I hadn’t planned ahead for Advent reflection material, but fortunately Facebook came to the rescue with a posting by Ignatian Spirituality, and I printed out their 8-page pdf that outlines daily scripture for Advent and Christmas. Ironically, the passage for Monday was the centurion of “under my roof” fame, which is a missal change that I particularly dislike. Perhaps a prayerful rereading of the actual passage will help. I really tried to keep an open mind, but the story only reinforced my reaction! The centurion speaks of Jesus coming under his literal roof, his home, to physically heal his servant who is paralyzed. With the new language of the mass that speaks of Jesus coming under my roof – just before receiving communion – I can’t help it but it calls to mind the roof of the mouth, not my home or my being. And completely opposite of the actual scripture passage, the effect is “my soul shall be healed.” I started to laugh at the sheer ludicrousness of it, but it quickly turned into sobs. Help, God – what am I to make of this? Is this what you want??
The next day’s passage was troubling because of its implicit supersessionist view of the Jewish faith. Jesus rejoices in the disciples’ mission work. No one comes to the Father except through the Son. Kings and prophets have longed to see what you see but have not. I was reading this only an hour before heading off to my weekly Jewish class. How do I relate these words of Jesus to what I learn on Tuesday mornings about this other vibrant faith that pre-dates Christianity? The calling of the first disciples came next. They leave their nets and follow. The guide suggested Ignatian Contemplation for this Gospel story – put yourself in the scene. Well, up close like that, my clearest impression was that it’s a story about men. I tried my best and did ponder an image of Jesus. What must he have been like to garner such an immediate and decisive response? I struggle to imaginatively experience such a call. What to make of this? On Thursday Isaiah wrote about a just city being protected, while the lofty one is reduced to rubble, trampled by the poor. It was particularly appropriate as the previous evening I had attended the swearing in of the new Village Council and earlier that morning had also been present for the Council’s first meeting to assign roles and committees. The fiscal problems currently faced by Amberley Village dominated my final year on Council. The challenge of shrinking revenue and rising expenses are mirrored everywhere. How to create a just city in a time of scarcity? Again the question surfaced, what am I to make of this, God? Ah, but it is Advent, the season of waiting.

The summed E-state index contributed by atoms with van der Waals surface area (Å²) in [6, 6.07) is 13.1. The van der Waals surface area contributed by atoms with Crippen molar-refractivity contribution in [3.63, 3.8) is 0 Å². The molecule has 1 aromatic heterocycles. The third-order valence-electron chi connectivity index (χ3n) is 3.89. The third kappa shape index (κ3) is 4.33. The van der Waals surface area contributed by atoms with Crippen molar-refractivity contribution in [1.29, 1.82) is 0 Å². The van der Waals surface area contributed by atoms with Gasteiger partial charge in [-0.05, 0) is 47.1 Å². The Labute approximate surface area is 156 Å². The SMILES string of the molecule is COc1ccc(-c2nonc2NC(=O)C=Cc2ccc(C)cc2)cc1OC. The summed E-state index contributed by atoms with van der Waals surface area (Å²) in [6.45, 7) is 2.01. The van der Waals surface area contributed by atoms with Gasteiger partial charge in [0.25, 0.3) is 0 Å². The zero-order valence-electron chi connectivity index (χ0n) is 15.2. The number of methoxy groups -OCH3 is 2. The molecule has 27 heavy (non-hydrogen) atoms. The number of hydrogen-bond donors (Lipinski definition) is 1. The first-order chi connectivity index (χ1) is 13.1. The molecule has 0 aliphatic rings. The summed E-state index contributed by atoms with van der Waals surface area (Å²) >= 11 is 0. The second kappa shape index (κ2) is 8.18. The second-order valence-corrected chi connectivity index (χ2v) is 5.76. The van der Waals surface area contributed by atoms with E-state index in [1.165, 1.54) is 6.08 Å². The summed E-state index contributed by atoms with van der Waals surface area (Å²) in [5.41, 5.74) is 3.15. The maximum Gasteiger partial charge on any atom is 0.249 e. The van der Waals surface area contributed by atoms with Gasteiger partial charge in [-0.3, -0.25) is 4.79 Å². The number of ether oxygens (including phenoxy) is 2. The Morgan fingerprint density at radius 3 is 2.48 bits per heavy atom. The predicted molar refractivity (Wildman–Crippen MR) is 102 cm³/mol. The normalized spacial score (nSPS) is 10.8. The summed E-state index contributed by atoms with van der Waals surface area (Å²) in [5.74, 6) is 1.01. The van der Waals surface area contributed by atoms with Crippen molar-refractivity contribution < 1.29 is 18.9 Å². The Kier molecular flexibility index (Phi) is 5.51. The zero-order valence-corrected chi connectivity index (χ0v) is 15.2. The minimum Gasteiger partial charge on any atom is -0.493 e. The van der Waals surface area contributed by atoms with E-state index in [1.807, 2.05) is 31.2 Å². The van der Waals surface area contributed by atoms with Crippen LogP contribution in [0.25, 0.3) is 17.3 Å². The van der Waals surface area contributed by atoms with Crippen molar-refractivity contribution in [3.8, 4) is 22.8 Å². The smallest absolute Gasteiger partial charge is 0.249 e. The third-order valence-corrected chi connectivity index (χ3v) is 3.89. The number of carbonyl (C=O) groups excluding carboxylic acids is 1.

Today Jesus healed two blind men. They call to him, he responds by coming to the house (entering under the roof!), touching their eyes, and they see. I place myself here with ease. Please, help me see! But before the healing, Jesus asks, “Do you believe I can do this?” Rather miraculously, my response arises immediately from within — yes, I do.
Photo by Joana Roja via Flickr under a Creative Commons license.